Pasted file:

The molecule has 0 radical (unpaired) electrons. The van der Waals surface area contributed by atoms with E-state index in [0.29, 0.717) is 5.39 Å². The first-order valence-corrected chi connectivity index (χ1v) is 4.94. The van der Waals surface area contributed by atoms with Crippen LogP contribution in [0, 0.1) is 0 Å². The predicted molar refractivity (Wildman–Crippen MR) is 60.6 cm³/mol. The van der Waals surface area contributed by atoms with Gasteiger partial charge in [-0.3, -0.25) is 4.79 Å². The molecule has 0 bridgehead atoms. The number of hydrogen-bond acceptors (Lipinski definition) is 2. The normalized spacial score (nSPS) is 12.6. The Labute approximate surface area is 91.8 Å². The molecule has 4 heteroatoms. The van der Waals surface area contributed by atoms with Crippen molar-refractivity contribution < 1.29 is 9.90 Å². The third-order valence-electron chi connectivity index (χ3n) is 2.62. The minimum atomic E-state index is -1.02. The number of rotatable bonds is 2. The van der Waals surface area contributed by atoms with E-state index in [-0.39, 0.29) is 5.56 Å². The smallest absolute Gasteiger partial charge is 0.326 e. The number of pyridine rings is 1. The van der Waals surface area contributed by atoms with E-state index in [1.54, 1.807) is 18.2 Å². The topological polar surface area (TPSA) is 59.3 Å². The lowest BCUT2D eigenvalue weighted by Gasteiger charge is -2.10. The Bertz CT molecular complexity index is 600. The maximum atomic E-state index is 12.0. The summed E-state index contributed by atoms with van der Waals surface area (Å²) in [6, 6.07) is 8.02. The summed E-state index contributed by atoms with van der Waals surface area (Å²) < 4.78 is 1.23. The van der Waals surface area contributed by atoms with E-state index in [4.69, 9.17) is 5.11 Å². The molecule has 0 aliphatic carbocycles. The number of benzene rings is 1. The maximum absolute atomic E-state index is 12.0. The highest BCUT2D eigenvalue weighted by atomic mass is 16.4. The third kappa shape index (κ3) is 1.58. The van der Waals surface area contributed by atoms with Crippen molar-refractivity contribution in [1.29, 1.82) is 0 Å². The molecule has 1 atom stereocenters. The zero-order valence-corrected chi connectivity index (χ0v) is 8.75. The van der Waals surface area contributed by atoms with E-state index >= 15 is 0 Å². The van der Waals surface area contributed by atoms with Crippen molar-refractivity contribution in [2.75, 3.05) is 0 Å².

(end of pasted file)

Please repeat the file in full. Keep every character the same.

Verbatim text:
The molecule has 0 radical (unpaired) electrons. The van der Waals surface area contributed by atoms with E-state index in [0.29, 0.717) is 5.39 Å². The first-order valence-corrected chi connectivity index (χ1v) is 4.94. The van der Waals surface area contributed by atoms with Crippen LogP contribution in [0, 0.1) is 0 Å². The predicted molar refractivity (Wildman–Crippen MR) is 60.6 cm³/mol. The van der Waals surface area contributed by atoms with Gasteiger partial charge in [-0.3, -0.25) is 4.79 Å². The molecule has 0 bridgehead atoms. The number of hydrogen-bond acceptors (Lipinski definition) is 2. The normalized spacial score (nSPS) is 12.6. The Labute approximate surface area is 91.8 Å². The molecule has 4 heteroatoms. The van der Waals surface area contributed by atoms with Crippen molar-refractivity contribution < 1.29 is 9.90 Å². The third-order valence-electron chi connectivity index (χ3n) is 2.62. The minimum atomic E-state index is -1.02. The number of rotatable bonds is 2. The van der Waals surface area contributed by atoms with E-state index in [-0.39, 0.29) is 5.56 Å². The smallest absolute Gasteiger partial charge is 0.326 e. The number of pyridine rings is 1. The van der Waals surface area contributed by atoms with E-state index in [1.54, 1.807) is 18.2 Å². The topological polar surface area (TPSA) is 59.3 Å². The lowest BCUT2D eigenvalue weighted by Gasteiger charge is -2.10. The Bertz CT molecular complexity index is 600. The maximum atomic E-state index is 12.0. The summed E-state index contributed by atoms with van der Waals surface area (Å²) in [6, 6.07) is 8.02. The summed E-state index contributed by atoms with van der Waals surface area (Å²) < 4.78 is 1.23. The van der Waals surface area contributed by atoms with E-state index in [4.69, 9.17) is 5.11 Å². The molecule has 0 aliphatic carbocycles. The number of benzene rings is 1. The maximum absolute atomic E-state index is 12.0. The highest BCUT2D eigenvalue weighted by atomic mass is 16.4. The third kappa shape index (κ3) is 1.58. The van der Waals surface area contributed by atoms with Crippen molar-refractivity contribution in [1.29, 1.82) is 0 Å². The molecule has 1 atom stereocenters. The zero-order valence-corrected chi connectivity index (χ0v) is 8.75. The van der Waals surface area contributed by atoms with E-state index >= 15 is 0 Å². The van der Waals surface area contributed by atoms with Crippen molar-refractivity contribution in [2.75, 3.05) is 0 Å².